Air India would slowly phase out the A320s operating in West Asia and deploy it on the regional routes to add capacity.
Air India plans to get back its lost status as the king of domestic skies and challenge the competition from IndiGo.
The state-owned airline plans to raise its capacity on domestic routes by using wide-bodied Boeing 787 Dreamliner planes on high-capacity routes.
Currently, it uses the narrow-body Airbus A320 on such routes.
Simultaneously, the airline will fly the A320s between the Tier-II and Tier-III cities, which experts believe has a huge potential due to the government’s stress on regional route expansion.
“Immediately, we need to strengthen the domestic market and increase capacity.
“We will strengthen the existing routes by adding capacity, because there is a huge potential in this market,” said a top Air India official. International Air Transport Association, data show that domestic sector in India grew 20.2 per cent in 2015 -- the highest in the world.
“Slowly, we’ll introduce Dreamliners in metros such as Bombay-Delhi route.
“We find it will be feasible to offer a high-end product like the Dreamliner as it will do well on these routes,” the official added.
Air India’s 787s have 256 seats each, 18 of the business class and 238 economy seats.
According to data from the Directorate General of Civil Aviation, Air India has a market share of 16.4 per cent (as of 2015).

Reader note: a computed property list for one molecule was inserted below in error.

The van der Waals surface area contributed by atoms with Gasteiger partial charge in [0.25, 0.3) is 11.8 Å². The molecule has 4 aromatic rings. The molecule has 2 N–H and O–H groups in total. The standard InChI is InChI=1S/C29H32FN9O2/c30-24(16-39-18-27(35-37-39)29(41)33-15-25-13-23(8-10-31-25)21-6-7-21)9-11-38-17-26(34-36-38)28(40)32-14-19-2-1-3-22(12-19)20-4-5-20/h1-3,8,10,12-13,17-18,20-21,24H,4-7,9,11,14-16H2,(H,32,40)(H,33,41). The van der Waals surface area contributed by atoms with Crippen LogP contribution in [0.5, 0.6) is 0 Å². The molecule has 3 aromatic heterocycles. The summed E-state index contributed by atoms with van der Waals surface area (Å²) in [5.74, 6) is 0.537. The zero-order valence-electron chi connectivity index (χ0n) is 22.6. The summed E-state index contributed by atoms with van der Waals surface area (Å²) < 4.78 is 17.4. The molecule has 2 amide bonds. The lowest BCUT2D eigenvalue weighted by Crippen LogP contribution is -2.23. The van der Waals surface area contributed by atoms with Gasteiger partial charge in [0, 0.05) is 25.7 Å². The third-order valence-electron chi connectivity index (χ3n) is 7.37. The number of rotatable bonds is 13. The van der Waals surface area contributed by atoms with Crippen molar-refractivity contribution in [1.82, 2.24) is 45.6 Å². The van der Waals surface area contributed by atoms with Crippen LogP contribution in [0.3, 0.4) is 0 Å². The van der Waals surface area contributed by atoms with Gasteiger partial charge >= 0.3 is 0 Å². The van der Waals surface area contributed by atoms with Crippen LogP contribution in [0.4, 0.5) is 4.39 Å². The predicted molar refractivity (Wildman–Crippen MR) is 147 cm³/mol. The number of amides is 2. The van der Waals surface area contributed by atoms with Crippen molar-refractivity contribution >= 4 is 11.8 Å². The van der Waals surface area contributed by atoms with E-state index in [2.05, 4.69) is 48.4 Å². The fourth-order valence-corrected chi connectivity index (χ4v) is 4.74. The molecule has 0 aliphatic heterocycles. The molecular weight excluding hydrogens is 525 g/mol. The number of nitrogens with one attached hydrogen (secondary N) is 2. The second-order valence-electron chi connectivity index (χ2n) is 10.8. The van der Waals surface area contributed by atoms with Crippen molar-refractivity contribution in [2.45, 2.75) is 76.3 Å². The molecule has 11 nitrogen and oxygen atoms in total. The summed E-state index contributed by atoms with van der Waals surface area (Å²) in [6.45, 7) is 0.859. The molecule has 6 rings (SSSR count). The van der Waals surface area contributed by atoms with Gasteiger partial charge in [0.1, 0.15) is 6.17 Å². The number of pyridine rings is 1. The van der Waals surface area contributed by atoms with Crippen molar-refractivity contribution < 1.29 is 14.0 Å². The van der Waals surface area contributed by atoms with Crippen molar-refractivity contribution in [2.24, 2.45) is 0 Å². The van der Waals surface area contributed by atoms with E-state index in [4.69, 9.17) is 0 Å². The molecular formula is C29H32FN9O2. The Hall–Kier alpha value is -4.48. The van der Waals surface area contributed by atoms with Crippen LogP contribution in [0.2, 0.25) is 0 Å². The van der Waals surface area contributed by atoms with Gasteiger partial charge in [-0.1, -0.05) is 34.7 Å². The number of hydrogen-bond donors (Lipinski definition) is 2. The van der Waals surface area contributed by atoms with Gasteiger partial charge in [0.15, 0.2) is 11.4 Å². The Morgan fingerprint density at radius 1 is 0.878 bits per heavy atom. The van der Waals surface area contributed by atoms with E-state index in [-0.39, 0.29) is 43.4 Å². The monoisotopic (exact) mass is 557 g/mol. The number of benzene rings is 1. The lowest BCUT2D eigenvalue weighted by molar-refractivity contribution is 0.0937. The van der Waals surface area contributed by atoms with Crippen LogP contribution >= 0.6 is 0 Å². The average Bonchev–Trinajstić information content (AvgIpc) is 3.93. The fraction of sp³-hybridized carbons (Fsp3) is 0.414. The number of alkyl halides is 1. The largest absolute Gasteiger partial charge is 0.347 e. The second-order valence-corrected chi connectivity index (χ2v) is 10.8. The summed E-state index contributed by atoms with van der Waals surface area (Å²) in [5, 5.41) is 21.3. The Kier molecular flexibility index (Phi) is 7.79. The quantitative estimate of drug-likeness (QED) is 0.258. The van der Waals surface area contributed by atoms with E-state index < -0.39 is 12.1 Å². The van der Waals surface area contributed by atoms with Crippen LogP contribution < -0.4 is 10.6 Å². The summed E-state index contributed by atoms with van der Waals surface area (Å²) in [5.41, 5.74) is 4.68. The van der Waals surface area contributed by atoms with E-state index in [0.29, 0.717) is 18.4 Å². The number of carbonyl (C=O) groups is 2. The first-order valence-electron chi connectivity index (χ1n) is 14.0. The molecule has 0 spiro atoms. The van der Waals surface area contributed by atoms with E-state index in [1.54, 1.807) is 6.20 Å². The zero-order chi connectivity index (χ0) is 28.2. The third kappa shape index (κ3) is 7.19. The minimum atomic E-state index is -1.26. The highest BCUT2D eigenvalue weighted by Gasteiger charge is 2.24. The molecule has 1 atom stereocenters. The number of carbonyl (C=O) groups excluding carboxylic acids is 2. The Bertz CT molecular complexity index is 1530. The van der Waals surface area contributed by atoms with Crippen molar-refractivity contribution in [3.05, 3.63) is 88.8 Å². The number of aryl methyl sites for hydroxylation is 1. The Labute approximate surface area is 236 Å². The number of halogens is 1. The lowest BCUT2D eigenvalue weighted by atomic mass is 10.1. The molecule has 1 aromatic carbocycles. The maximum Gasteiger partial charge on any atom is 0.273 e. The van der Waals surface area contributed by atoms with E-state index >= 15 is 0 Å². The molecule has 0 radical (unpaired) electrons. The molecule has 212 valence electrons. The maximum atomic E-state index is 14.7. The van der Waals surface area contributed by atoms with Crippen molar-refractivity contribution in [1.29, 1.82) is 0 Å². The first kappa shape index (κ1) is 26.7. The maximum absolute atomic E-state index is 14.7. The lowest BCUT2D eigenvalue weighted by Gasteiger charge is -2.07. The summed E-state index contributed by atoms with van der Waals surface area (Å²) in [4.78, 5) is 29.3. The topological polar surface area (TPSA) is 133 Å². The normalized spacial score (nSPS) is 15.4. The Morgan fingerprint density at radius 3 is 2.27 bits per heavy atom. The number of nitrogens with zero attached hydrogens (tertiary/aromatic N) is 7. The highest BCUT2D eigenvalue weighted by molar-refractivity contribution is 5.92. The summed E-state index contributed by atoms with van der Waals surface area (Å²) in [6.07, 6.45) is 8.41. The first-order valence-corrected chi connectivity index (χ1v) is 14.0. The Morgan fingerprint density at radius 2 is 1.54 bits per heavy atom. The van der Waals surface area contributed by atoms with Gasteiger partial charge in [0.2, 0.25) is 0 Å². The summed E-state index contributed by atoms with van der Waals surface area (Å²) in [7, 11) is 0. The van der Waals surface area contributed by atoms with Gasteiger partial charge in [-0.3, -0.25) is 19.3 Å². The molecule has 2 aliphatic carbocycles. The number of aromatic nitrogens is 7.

Market leader IndiGo’s share is twice this figure, at 36.2 per cent.
Asked if the airline will be commercially viable to operate the Dreamliner on domestic routes, the official said: “Passengers will be ready to pay Rs 200 more for amenities that a 787 can provide -- like more leg room and higher luggage allowance.”
The official added Air India would slowly phase out the A320s operating in West Asia and deploy it on the regional routes to add capacity.
“With falling ticket price, the Tier-2 and Tier-3 cities are generating a lot of traffic. “We will be looking at those cities because the 150-160 seater A320s are the right size of aircraft on such routes.”
In 2015, airlines in India flew 81 million passengers. Of this, Air India’s share was 13.3 million.
“The market leader is deploying 95 per cent of its capacity on domestic routes, whereas we have only 25 per cent our aircraft functioning on such routes.
“Our calculation says if we deploy 50 per cent capacity on domestic routes, our market share target is 50 per cent,” the official added.
Experts, though, are not convinced with Air India’s domestic turnaround plan.
“Air India has shortage of narrow-bodied aircraft.
“Deploying the Dreamliner on domestic routes will increase the operating cost for the airline,” said Devesh Agarwal, editor of Bangalore Aviation, an aviation blog.
Image: A Boeing 787 Dreamliner aircraft for All Nippon Airways is seen after its India debut landing at the Indira Gandhi international airport in New Delhi. Photograph: Mansi Thapliyal/Reuters